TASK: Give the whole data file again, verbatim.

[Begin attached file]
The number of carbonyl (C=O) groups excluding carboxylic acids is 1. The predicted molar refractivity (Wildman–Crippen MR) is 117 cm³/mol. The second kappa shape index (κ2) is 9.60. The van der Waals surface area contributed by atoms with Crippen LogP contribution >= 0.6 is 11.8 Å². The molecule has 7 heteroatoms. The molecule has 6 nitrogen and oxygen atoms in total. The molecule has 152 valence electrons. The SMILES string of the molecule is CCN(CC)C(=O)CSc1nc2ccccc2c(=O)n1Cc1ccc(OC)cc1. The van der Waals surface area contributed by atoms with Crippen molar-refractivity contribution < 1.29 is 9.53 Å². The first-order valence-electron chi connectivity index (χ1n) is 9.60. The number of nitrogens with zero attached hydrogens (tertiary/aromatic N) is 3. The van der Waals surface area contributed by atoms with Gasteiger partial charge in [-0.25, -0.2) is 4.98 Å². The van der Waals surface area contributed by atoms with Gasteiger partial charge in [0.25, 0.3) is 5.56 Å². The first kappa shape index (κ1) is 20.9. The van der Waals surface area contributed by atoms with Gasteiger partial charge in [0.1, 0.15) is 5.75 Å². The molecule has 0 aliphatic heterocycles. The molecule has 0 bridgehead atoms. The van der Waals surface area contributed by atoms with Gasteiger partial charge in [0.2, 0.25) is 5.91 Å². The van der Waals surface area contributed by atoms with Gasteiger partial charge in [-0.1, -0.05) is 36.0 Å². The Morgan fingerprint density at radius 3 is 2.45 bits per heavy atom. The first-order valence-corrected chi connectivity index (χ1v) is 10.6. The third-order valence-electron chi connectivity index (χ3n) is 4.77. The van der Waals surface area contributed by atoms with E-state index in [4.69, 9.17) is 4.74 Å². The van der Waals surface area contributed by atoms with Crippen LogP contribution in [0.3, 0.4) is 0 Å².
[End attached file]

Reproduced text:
The number of carbonyl (C=O) groups excluding carboxylic acids is 1. The predicted molar refractivity (Wildman–Crippen MR) is 117 cm³/mol. The second kappa shape index (κ2) is 9.60. The van der Waals surface area contributed by atoms with Crippen LogP contribution >= 0.6 is 11.8 Å². The molecule has 7 heteroatoms. The molecule has 6 nitrogen and oxygen atoms in total. The molecule has 152 valence electrons. The SMILES string of the molecule is CCN(CC)C(=O)CSc1nc2ccccc2c(=O)n1Cc1ccc(OC)cc1. The van der Waals surface area contributed by atoms with Crippen molar-refractivity contribution < 1.29 is 9.53 Å². The first-order valence-electron chi connectivity index (χ1n) is 9.60. The number of nitrogens with zero attached hydrogens (tertiary/aromatic N) is 3. The van der Waals surface area contributed by atoms with Gasteiger partial charge in [-0.25, -0.2) is 4.98 Å². The van der Waals surface area contributed by atoms with Gasteiger partial charge in [0.25, 0.3) is 5.56 Å². The first kappa shape index (κ1) is 20.9. The van der Waals surface area contributed by atoms with Gasteiger partial charge in [0.1, 0.15) is 5.75 Å². The molecule has 0 aliphatic heterocycles. The molecule has 0 bridgehead atoms. The van der Waals surface area contributed by atoms with Gasteiger partial charge in [0.2, 0.25) is 5.91 Å². The van der Waals surface area contributed by atoms with Gasteiger partial charge in [-0.1, -0.05) is 36.0 Å². The Morgan fingerprint density at radius 3 is 2.45 bits per heavy atom. The first-order valence-corrected chi connectivity index (χ1v) is 10.6. The third-order valence-electron chi connectivity index (χ3n) is 4.77. The van der Waals surface area contributed by atoms with E-state index in [4.69, 9.17) is 4.74 Å². The van der Waals surface area contributed by atoms with Crippen LogP contribution in [0.3, 0.4) is 0 Å².